On Tuesday, I went for my first COVID test. Perhaps, as this pandemic drags on, this will become a rite of passage (hopefully not literally) for many. But a persistent dry cough for the last week activated my neurosis enough to take the plunge.
As someone who rarely leaves the house these days, going for a COVID test felt like the biggest adventure I’d taken in months. That might not seem particularly exciting for the folks who are still inexplicably hitting up bars for some reason. But to me, the oddity of the situation sparked an unexpected feeling of normalcy.
For someone like myself, who spends non-COVID times stricken with anxiety in virtually every public setting, I’d sort of forgotten what it felt like to be nervous in a social situation. I spent the entire time in line thinking, “I’m the idiot who will somehow screw this lineup for everyone else.” We were all in our cars, so I didn’t get to project imaginary stares of disapproval on everyone’s faces. But it did still seem like their automobiles were angry at me. It was kind of neat!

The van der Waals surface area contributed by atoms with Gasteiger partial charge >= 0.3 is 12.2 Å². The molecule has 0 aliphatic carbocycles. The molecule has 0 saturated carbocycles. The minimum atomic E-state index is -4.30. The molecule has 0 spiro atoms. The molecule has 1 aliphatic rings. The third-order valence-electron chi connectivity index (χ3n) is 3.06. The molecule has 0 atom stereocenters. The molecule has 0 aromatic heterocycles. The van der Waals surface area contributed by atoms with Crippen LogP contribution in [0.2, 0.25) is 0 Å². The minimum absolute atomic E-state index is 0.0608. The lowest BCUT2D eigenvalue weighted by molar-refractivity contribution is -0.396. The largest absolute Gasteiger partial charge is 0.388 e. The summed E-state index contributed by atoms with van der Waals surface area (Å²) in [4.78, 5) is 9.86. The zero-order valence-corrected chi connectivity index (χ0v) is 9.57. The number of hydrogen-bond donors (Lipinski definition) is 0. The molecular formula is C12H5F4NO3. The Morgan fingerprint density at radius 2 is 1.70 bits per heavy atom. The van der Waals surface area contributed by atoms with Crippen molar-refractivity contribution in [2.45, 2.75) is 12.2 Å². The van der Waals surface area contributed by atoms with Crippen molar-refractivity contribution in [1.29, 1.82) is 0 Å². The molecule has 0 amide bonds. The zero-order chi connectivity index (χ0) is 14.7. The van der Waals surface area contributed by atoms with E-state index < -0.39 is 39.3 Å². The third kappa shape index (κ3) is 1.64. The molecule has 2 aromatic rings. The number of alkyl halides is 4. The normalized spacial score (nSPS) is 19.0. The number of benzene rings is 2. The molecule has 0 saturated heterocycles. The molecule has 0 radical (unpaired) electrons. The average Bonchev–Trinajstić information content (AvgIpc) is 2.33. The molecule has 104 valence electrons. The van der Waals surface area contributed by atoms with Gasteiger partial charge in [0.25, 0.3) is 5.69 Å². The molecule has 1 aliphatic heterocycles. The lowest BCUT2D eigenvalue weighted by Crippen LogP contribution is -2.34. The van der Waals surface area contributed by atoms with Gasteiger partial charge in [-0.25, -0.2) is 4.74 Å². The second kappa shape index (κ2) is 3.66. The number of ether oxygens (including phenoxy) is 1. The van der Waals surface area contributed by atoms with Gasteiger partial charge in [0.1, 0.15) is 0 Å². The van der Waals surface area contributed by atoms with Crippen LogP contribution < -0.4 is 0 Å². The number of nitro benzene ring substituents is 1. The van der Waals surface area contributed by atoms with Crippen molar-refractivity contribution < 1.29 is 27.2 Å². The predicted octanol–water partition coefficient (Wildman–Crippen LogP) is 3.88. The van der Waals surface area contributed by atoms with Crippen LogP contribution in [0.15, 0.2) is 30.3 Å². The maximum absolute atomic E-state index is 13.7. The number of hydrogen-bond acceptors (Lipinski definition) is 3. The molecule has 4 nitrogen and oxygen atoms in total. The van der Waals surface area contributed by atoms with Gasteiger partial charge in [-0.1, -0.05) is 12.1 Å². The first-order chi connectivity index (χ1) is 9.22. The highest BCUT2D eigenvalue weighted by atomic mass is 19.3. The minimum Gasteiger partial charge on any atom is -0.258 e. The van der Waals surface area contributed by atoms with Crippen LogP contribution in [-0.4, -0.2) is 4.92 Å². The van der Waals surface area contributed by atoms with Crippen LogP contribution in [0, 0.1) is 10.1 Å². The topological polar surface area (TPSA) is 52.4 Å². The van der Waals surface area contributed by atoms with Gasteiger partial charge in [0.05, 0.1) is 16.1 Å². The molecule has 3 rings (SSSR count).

Finally reaching the front of the line and getting the test was simultaneously surreal and uneventful. Sitting in a small garage surrounded by healthcare professionals covered head to toe in PPE felt like something out of a movie. But the workers were kind and courteous (underlining how badly we need to throw frontline workers a ticker-tape parade when this is all over), and getting a swab shoved into a part of my nose so deep I didn’t know existed was surprisingly fine.
I’m still waiting for my test results, but as I basked in my own narcissistic appreciation of social anxiety, it made me weirdly hopeful for the future. Seeing people take unnecessary trips to the gym or restaurants during a pandemic can activate my pessimism. But seeing a kilometre-long line of cars, their drivers patient, and a garage full of people working together for collective good? That activates my optimism.
Published in Volume 75, Number 06 of The Uniter (October 22, 2020)